“Sam and I have always flushed out my songwriting ideas,” Eldridge says. “He’s a very patient listener and usually knows exactly what I’m aiming for with my songs.”
Baldigowski appears on mandolin, pedal steel and lap steel guitars on The Warm Auction, and it’s clear that he enjoys his role as Eldridge’s support player. Baldigowski confidently and competently balances Eldridge’s voice, which is Eldridge’s finest instrument. Eldridge is featured on guitar, bass, keys, banjo, percussion, and programming on The Warm Auction, but his voice is the star.
Eldridge is an unabashed disciple of The Church Of Mick And Keith, and his Jagger-meets-Dylan-meets-Lennon baritone has traditionally been the glue of his live and recorded works. However, on The Warm Auction he now uses his voice as a means to an end. The near-whispery, no-stretching-necessary authenticity of Eldridge’s voice on The Warm Auction bolsters his songs’ credibility. There is a strong marriage of music, melody and lyrics — no overshadowing allowed. He’s hit a high point with that marriage.
“I am very much conscious of that,” he says. “I used to emulate many (artists) and was self-conscious of my voice and how it sounded. I’m not focused on that now when I write and tell a story with my voice. I just sing and let the emotion influence the inflection and delivery of my voice. I’m not sure why I didn’t realize this earlier in my career. I think with Steelesque I gained more confidence in my songwriting abilities. I was more forthright in expressing what I heard in my head with the fantastic musicians that believed in me.”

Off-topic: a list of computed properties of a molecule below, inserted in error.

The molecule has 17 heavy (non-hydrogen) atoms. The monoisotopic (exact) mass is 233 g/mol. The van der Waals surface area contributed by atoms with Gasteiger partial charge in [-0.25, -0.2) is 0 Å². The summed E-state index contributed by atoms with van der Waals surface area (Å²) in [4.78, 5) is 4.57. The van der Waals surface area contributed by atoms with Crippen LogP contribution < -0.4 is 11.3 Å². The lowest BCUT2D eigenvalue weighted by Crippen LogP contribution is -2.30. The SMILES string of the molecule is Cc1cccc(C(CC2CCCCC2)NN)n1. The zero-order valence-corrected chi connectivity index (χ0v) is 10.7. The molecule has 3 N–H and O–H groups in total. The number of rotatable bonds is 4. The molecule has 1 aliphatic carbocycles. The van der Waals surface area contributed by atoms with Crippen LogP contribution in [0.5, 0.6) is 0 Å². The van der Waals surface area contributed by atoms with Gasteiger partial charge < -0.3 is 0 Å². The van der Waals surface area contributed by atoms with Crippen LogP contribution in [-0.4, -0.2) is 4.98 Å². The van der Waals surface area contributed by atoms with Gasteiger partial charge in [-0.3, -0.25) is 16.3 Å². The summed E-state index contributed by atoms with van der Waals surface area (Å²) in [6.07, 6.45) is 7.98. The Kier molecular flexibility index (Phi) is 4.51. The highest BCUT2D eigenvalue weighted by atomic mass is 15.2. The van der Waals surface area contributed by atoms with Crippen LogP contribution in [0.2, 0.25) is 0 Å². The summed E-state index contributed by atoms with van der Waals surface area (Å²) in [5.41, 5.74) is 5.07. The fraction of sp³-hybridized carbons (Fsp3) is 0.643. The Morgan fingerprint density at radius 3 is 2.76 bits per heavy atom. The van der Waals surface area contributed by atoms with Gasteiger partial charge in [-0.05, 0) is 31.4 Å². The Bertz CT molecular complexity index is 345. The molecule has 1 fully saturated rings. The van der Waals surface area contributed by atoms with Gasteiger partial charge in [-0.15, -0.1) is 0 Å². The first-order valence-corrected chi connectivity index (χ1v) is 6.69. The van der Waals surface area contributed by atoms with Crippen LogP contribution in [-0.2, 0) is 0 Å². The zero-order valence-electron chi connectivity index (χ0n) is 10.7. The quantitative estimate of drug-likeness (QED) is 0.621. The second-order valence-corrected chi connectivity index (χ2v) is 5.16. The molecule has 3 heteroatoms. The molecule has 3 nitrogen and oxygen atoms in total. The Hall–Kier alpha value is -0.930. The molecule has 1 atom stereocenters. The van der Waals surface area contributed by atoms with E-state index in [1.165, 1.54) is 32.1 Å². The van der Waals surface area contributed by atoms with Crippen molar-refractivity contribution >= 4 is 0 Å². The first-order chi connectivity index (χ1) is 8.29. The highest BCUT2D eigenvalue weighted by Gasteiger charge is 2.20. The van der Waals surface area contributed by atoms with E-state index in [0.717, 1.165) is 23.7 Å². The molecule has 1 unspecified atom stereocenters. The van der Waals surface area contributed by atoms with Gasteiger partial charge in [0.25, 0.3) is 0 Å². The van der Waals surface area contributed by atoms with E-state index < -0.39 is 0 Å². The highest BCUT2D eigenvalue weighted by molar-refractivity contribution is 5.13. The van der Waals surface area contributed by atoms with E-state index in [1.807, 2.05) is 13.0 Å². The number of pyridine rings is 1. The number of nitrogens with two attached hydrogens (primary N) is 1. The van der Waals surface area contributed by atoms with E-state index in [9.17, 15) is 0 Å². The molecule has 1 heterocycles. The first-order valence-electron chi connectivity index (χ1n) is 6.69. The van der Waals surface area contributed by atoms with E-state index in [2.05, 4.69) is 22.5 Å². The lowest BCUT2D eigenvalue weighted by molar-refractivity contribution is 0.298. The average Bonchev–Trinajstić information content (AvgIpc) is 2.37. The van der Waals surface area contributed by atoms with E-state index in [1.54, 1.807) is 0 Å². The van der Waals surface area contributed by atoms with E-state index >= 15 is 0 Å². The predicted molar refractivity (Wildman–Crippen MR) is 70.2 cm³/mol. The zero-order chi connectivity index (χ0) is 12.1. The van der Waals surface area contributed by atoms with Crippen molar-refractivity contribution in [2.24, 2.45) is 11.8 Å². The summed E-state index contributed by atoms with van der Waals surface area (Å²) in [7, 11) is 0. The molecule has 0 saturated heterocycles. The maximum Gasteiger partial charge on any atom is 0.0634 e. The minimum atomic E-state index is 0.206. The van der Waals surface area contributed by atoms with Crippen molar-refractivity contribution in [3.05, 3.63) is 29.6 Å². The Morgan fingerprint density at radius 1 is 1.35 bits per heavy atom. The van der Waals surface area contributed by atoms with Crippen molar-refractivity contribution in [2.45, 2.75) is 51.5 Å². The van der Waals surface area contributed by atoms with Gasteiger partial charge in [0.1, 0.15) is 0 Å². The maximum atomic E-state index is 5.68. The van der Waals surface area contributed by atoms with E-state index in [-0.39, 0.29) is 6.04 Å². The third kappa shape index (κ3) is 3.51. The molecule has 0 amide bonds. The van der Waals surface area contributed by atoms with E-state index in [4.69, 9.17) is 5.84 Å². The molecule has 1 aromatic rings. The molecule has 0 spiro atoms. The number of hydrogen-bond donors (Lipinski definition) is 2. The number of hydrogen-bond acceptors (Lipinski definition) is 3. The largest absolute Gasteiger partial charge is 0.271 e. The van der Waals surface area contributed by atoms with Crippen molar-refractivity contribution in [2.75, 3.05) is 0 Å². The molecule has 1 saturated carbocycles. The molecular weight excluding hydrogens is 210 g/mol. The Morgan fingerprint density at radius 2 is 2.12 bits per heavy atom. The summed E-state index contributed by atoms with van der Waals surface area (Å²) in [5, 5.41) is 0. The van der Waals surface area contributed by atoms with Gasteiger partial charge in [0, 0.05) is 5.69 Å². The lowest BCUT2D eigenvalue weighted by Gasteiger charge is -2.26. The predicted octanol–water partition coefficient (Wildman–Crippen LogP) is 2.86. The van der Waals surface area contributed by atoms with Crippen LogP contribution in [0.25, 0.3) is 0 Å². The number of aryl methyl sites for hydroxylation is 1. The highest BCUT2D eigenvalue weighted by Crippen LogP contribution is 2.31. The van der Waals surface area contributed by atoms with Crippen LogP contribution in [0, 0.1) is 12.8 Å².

If an election was held to see which song opens The Warm Auction — and that could still be up in the air — the winner would be “Darkness, Learn To See.” Eldridge and Baldigowski open the song with a seamless countdown that is underscored by a chorus of crickets.